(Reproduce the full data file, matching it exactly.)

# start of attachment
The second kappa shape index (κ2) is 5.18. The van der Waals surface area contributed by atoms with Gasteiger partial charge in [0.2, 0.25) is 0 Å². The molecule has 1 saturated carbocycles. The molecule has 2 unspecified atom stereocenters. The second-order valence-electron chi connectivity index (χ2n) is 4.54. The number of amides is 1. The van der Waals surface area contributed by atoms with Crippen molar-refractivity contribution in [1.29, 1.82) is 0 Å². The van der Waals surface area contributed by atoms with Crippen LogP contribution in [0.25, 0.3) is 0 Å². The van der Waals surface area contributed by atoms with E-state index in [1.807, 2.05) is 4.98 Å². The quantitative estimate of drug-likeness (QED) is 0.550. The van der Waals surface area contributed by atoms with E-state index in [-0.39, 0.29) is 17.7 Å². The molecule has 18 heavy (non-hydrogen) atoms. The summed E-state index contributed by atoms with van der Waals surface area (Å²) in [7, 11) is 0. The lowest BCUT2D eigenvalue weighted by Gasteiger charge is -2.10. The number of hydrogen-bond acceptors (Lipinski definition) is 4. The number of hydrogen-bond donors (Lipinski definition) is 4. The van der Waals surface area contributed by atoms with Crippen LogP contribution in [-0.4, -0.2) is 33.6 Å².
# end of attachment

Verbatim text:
The second kappa shape index (κ2) is 5.18. The van der Waals surface area contributed by atoms with Gasteiger partial charge in [0.2, 0.25) is 0 Å². The molecule has 1 saturated carbocycles. The molecule has 2 unspecified atom stereocenters. The second-order valence-electron chi connectivity index (χ2n) is 4.54. The number of amides is 1. The van der Waals surface area contributed by atoms with Crippen molar-refractivity contribution in [1.29, 1.82) is 0 Å². The van der Waals surface area contributed by atoms with Crippen LogP contribution in [0.25, 0.3) is 0 Å². The van der Waals surface area contributed by atoms with E-state index in [1.807, 2.05) is 4.98 Å². The quantitative estimate of drug-likeness (QED) is 0.550. The van der Waals surface area contributed by atoms with E-state index in [-0.39, 0.29) is 17.7 Å². The molecule has 18 heavy (non-hydrogen) atoms. The summed E-state index contributed by atoms with van der Waals surface area (Å²) in [7, 11) is 0. The lowest BCUT2D eigenvalue weighted by Gasteiger charge is -2.10. The number of hydrogen-bond acceptors (Lipinski definition) is 4. The number of hydrogen-bond donors (Lipinski definition) is 4. The van der Waals surface area contributed by atoms with Crippen LogP contribution in [-0.4, -0.2) is 33.6 Å².